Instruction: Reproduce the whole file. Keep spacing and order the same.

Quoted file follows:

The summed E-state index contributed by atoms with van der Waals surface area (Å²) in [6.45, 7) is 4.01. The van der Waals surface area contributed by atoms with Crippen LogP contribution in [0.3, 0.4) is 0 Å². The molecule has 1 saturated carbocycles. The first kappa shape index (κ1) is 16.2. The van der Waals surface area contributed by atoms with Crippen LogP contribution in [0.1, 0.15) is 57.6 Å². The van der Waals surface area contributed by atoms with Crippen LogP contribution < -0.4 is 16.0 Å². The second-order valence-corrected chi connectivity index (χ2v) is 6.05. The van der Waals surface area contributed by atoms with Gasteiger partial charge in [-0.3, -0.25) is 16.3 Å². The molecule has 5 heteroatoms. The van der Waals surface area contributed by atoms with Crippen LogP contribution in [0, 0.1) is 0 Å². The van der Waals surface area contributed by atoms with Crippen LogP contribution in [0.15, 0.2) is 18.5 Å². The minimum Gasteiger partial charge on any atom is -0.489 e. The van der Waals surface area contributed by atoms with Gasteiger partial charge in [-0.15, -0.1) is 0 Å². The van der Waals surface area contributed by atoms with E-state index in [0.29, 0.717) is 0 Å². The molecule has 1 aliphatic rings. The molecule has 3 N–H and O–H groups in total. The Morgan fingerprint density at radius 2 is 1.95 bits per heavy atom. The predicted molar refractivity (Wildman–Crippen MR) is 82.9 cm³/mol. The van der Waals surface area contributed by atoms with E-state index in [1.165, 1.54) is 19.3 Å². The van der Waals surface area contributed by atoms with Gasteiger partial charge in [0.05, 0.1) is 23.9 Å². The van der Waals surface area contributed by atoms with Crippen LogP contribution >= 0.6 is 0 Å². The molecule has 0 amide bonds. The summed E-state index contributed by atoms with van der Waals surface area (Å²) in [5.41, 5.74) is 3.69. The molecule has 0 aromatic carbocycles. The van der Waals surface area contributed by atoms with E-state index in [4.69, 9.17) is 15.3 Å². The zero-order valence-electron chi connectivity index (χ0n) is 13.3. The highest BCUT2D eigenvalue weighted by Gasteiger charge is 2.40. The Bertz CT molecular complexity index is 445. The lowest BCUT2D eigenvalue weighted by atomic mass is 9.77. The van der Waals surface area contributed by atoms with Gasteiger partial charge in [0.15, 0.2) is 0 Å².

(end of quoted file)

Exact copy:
The summed E-state index contributed by atoms with van der Waals surface area (Å²) in [6.45, 7) is 4.01. The van der Waals surface area contributed by atoms with Crippen LogP contribution in [0.3, 0.4) is 0 Å². The molecule has 1 saturated carbocycles. The first kappa shape index (κ1) is 16.2. The van der Waals surface area contributed by atoms with Crippen LogP contribution in [0.1, 0.15) is 57.6 Å². The van der Waals surface area contributed by atoms with Crippen LogP contribution < -0.4 is 16.0 Å². The second-order valence-corrected chi connectivity index (χ2v) is 6.05. The van der Waals surface area contributed by atoms with Gasteiger partial charge in [-0.3, -0.25) is 16.3 Å². The molecule has 5 heteroatoms. The van der Waals surface area contributed by atoms with Crippen LogP contribution in [0, 0.1) is 0 Å². The van der Waals surface area contributed by atoms with Crippen LogP contribution in [0.15, 0.2) is 18.5 Å². The minimum Gasteiger partial charge on any atom is -0.489 e. The van der Waals surface area contributed by atoms with Gasteiger partial charge in [-0.15, -0.1) is 0 Å². The van der Waals surface area contributed by atoms with E-state index in [0.29, 0.717) is 0 Å². The molecule has 1 aliphatic rings. The molecule has 3 N–H and O–H groups in total. The Morgan fingerprint density at radius 2 is 1.95 bits per heavy atom. The predicted molar refractivity (Wildman–Crippen MR) is 82.9 cm³/mol. The van der Waals surface area contributed by atoms with E-state index in [1.165, 1.54) is 19.3 Å². The van der Waals surface area contributed by atoms with Gasteiger partial charge in [0.05, 0.1) is 23.9 Å². The van der Waals surface area contributed by atoms with Crippen LogP contribution >= 0.6 is 0 Å². The molecule has 0 amide bonds. The summed E-state index contributed by atoms with van der Waals surface area (Å²) in [5.41, 5.74) is 3.69. The molecule has 0 aromatic carbocycles. The van der Waals surface area contributed by atoms with E-state index in [4.69, 9.17) is 15.3 Å². The zero-order valence-electron chi connectivity index (χ0n) is 13.3. The highest BCUT2D eigenvalue weighted by Gasteiger charge is 2.40. The Bertz CT molecular complexity index is 445. The lowest BCUT2D eigenvalue weighted by atomic mass is 9.77. The van der Waals surface area contributed by atoms with Gasteiger partial charge in [0.15, 0.2) is 0 Å².